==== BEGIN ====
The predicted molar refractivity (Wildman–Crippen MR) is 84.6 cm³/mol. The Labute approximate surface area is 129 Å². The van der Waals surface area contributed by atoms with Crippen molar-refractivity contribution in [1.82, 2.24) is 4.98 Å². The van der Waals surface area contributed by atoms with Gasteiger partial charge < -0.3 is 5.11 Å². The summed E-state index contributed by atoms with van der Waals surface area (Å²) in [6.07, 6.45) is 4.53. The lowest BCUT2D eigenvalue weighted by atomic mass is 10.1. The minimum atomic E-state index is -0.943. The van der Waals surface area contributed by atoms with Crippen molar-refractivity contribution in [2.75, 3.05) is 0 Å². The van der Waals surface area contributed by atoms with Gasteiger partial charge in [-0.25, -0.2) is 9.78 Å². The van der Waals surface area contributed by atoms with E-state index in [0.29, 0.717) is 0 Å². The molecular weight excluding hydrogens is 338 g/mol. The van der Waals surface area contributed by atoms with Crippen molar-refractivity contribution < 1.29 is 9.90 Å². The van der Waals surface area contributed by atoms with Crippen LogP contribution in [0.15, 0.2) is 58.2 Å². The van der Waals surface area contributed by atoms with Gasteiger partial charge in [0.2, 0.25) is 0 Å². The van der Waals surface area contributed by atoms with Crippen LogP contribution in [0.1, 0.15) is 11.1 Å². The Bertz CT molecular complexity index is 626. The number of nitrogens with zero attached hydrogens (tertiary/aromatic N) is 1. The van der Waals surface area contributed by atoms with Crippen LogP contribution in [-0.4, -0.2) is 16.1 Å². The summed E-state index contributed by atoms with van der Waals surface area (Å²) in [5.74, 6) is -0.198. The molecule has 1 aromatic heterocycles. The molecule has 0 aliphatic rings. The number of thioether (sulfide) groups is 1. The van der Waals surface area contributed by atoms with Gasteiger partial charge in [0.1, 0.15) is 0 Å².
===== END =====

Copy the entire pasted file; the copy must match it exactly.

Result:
The predicted molar refractivity (Wildman–Crippen MR) is 84.6 cm³/mol. The Labute approximate surface area is 129 Å². The van der Waals surface area contributed by atoms with Crippen molar-refractivity contribution in [1.82, 2.24) is 4.98 Å². The van der Waals surface area contributed by atoms with Gasteiger partial charge < -0.3 is 5.11 Å². The summed E-state index contributed by atoms with van der Waals surface area (Å²) in [6.07, 6.45) is 4.53. The lowest BCUT2D eigenvalue weighted by atomic mass is 10.1. The minimum atomic E-state index is -0.943. The van der Waals surface area contributed by atoms with Crippen molar-refractivity contribution in [2.75, 3.05) is 0 Å². The van der Waals surface area contributed by atoms with Gasteiger partial charge in [-0.25, -0.2) is 9.78 Å². The van der Waals surface area contributed by atoms with E-state index in [0.29, 0.717) is 0 Å². The molecular weight excluding hydrogens is 338 g/mol. The van der Waals surface area contributed by atoms with Crippen molar-refractivity contribution < 1.29 is 9.90 Å². The van der Waals surface area contributed by atoms with Crippen LogP contribution in [0.15, 0.2) is 58.2 Å². The van der Waals surface area contributed by atoms with Gasteiger partial charge in [0.2, 0.25) is 0 Å². The van der Waals surface area contributed by atoms with Crippen LogP contribution in [0.1, 0.15) is 11.1 Å². The Bertz CT molecular complexity index is 626. The number of nitrogens with zero attached hydrogens (tertiary/aromatic N) is 1. The van der Waals surface area contributed by atoms with Crippen LogP contribution in [-0.4, -0.2) is 16.1 Å². The summed E-state index contributed by atoms with van der Waals surface area (Å²) in [5.74, 6) is -0.198. The molecule has 1 aromatic heterocycles. The molecule has 0 aliphatic rings. The number of thioether (sulfide) groups is 1. The van der Waals surface area contributed by atoms with Gasteiger partial charge in [0.1, 0.15) is 0 Å².